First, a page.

If implemented, these changes would be designed with the purpose of removing the fraudulent exploitation of the H-1B visa. However, it is important to understand that these are all speculations and are not official changes made to the H-1B program.
Eliminate Lottery System
As radical as it may seem, the lottery system is a fairly recent addition to the program. Currently, 85,000 petitions are randomly selected from the pool. Last year, over 236,000 petitions were filed. This means that most people have an average of a 36% chance of being selected, which are relatively low odds.
This also means that the more that large outsourcing companies flood the system with petitions (sometimes multiple petitions for the same worker for different positions within the company), the less likely it will be for legitimate petitions to be selected. Because of this, there have been some ideas floating around that may involve eliminating the lottery altogether.
One of the main H-1B 2018 predictions that the media is considering is a switch from the random lottery to a more systematic approach of giving preference to higher salaries. This uses the presumption that workers who earn higher salaries are more likely to possess a higher quality of skill, which would accomplish the goal of only allowing the “best and brightest” workers into the U.S.
This will mean that large outsourcing firms will be competing directly with the wealthy U.S. companies that hire H-1B employees such as Google or Apple. These entities tend to pay their H-1B workers much more than outsourcing firms, and so will gain first priority if the lottery were replaced with a salary preference.
However, many H-1B applicants are actually students who have been educated in the U.S. and are on their way to applying for a green card. A preference for higher salaries will effectively exclude students from being selected due to the fact that the salaries of people just out of school can hardly compete with those of people who work for large tech companies like Amazon or Facebook.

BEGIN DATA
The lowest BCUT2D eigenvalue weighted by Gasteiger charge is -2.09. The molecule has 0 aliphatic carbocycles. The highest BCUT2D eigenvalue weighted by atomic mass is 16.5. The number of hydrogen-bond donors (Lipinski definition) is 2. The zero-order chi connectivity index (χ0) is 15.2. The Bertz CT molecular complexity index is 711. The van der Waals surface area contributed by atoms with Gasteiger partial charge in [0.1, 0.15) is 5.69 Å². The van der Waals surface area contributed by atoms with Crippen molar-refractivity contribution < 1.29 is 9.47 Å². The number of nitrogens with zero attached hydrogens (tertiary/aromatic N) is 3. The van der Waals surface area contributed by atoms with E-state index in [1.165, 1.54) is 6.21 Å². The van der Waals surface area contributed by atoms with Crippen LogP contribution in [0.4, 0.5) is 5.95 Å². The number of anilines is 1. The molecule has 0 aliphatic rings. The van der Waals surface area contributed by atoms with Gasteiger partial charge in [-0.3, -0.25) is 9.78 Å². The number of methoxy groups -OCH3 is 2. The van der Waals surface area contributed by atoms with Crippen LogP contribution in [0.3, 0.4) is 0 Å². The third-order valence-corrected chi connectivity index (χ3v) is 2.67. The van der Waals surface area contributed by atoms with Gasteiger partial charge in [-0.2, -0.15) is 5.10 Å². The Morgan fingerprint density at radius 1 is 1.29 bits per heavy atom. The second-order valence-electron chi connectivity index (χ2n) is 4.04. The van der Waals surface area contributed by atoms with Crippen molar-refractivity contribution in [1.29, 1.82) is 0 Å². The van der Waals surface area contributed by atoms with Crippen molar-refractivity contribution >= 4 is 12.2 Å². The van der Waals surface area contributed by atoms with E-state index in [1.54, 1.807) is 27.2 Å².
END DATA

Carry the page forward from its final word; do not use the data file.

This would leave students without a clear-cut and feasible way to work in the U.S. under an official visa. On the other hand, there is a bipartisan bill that is working its way through congress that would give priority to students who were educated in the U.S. This bill, which has been called the H-1B and L-1 visa Reform Act, would also give preference to applicants with advanced degrees, high salaries, and other measurable skills of certain value.
This will involve a dramatic increase in scrutiny for both H-1B employers and applicants. This bill would give the Department of Labor more authority to perform audits to thoroughly investigate each employer to better detect outsourcing and fraud. This, however, may or may not be feasible given the human resources requirements of the DOL.
2018 H-1B Visa Under Trump – Conclusion
We would like to reiterate that these changes are not official and have not been announced by any legal entity. We only aim to present a realistic view of how these possible changes from the Trump administration may affect the H-1B in 2018.
Making immigration decisions based on these speculations would not be a wise course of action. Speak with your immigration attorney to get a better idea of how the political climate will affect your individual case.